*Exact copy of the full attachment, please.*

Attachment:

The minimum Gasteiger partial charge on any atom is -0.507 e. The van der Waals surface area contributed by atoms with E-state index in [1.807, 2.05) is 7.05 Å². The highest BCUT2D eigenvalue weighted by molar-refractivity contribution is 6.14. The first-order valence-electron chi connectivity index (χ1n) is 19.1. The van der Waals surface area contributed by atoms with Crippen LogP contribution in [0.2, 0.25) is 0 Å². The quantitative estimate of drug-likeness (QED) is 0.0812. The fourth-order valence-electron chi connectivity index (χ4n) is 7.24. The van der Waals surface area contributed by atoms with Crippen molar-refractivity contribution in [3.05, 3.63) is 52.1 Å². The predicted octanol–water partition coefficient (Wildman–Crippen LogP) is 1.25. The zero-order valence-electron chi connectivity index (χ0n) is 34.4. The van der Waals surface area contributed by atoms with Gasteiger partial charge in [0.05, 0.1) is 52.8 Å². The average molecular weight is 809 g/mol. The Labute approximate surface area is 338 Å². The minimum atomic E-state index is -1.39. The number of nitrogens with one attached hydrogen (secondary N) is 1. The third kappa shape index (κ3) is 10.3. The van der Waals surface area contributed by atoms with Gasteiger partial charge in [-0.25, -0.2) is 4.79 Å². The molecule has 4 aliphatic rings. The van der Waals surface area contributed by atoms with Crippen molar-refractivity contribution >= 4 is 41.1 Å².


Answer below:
The minimum Gasteiger partial charge on any atom is -0.507 e. The van der Waals surface area contributed by atoms with E-state index in [1.807, 2.05) is 7.05 Å². The highest BCUT2D eigenvalue weighted by molar-refractivity contribution is 6.14. The first-order valence-electron chi connectivity index (χ1n) is 19.1. The van der Waals surface area contributed by atoms with Crippen LogP contribution in [0.2, 0.25) is 0 Å². The quantitative estimate of drug-likeness (QED) is 0.0812. The fourth-order valence-electron chi connectivity index (χ4n) is 7.24. The van der Waals surface area contributed by atoms with Crippen molar-refractivity contribution in [3.05, 3.63) is 52.1 Å². The predicted octanol–water partition coefficient (Wildman–Crippen LogP) is 1.25. The zero-order valence-electron chi connectivity index (χ0n) is 34.4. The van der Waals surface area contributed by atoms with Gasteiger partial charge in [0.05, 0.1) is 52.8 Å². The average molecular weight is 809 g/mol. The Labute approximate surface area is 338 Å². The minimum atomic E-state index is -1.39. The number of nitrogens with one attached hydrogen (secondary N) is 1. The third kappa shape index (κ3) is 10.3. The van der Waals surface area contributed by atoms with Gasteiger partial charge in [-0.25, -0.2) is 4.79 Å². The molecule has 4 aliphatic rings. The van der Waals surface area contributed by atoms with Crippen molar-refractivity contribution >= 4 is 41.1 Å².